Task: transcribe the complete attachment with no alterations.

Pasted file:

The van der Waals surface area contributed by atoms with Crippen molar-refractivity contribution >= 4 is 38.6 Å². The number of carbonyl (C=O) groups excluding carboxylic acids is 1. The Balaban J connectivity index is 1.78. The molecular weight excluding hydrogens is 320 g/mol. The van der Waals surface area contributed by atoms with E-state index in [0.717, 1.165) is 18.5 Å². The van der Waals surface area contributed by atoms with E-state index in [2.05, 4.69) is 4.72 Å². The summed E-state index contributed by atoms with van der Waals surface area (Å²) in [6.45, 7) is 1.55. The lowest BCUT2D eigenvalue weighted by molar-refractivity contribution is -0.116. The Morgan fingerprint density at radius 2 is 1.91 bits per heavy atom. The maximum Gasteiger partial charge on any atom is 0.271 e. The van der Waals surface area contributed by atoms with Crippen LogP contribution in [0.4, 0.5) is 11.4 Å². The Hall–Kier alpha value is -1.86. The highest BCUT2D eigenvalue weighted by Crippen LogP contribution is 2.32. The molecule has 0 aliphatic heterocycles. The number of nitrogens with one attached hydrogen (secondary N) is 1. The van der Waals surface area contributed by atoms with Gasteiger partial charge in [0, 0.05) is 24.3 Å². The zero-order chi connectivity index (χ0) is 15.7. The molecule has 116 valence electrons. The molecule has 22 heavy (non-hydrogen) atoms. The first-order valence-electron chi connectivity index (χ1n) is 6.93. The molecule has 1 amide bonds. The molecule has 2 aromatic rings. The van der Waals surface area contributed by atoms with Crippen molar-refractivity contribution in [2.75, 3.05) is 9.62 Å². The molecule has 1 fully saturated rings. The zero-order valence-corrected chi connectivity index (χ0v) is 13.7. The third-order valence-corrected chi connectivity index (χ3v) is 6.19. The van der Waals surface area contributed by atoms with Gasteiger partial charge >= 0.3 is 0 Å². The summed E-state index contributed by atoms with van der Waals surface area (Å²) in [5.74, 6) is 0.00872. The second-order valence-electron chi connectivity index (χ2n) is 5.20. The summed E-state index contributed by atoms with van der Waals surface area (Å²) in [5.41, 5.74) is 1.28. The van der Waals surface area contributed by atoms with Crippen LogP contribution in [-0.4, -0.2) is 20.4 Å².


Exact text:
The van der Waals surface area contributed by atoms with Crippen molar-refractivity contribution >= 4 is 38.6 Å². The number of carbonyl (C=O) groups excluding carboxylic acids is 1. The Balaban J connectivity index is 1.78. The molecular weight excluding hydrogens is 320 g/mol. The van der Waals surface area contributed by atoms with E-state index in [0.717, 1.165) is 18.5 Å². The van der Waals surface area contributed by atoms with E-state index in [2.05, 4.69) is 4.72 Å². The summed E-state index contributed by atoms with van der Waals surface area (Å²) in [6.45, 7) is 1.55. The lowest BCUT2D eigenvalue weighted by molar-refractivity contribution is -0.116. The Morgan fingerprint density at radius 2 is 1.91 bits per heavy atom. The maximum Gasteiger partial charge on any atom is 0.271 e. The van der Waals surface area contributed by atoms with Crippen LogP contribution in [0.4, 0.5) is 11.4 Å². The Hall–Kier alpha value is -1.86. The highest BCUT2D eigenvalue weighted by Crippen LogP contribution is 2.32. The molecule has 0 aliphatic heterocycles. The number of nitrogens with one attached hydrogen (secondary N) is 1. The van der Waals surface area contributed by atoms with Gasteiger partial charge in [0, 0.05) is 24.3 Å². The zero-order chi connectivity index (χ0) is 15.7. The molecule has 116 valence electrons. The molecule has 22 heavy (non-hydrogen) atoms. The first-order valence-electron chi connectivity index (χ1n) is 6.93. The molecule has 1 amide bonds. The molecule has 2 aromatic rings. The van der Waals surface area contributed by atoms with Crippen molar-refractivity contribution in [2.75, 3.05) is 9.62 Å². The molecule has 1 fully saturated rings. The zero-order valence-corrected chi connectivity index (χ0v) is 13.7. The third-order valence-corrected chi connectivity index (χ3v) is 6.19. The van der Waals surface area contributed by atoms with Gasteiger partial charge >= 0.3 is 0 Å². The summed E-state index contributed by atoms with van der Waals surface area (Å²) in [5.74, 6) is 0.00872. The second-order valence-electron chi connectivity index (χ2n) is 5.20. The summed E-state index contributed by atoms with van der Waals surface area (Å²) in [5.41, 5.74) is 1.28. The van der Waals surface area contributed by atoms with Crippen LogP contribution in [-0.4, -0.2) is 20.4 Å².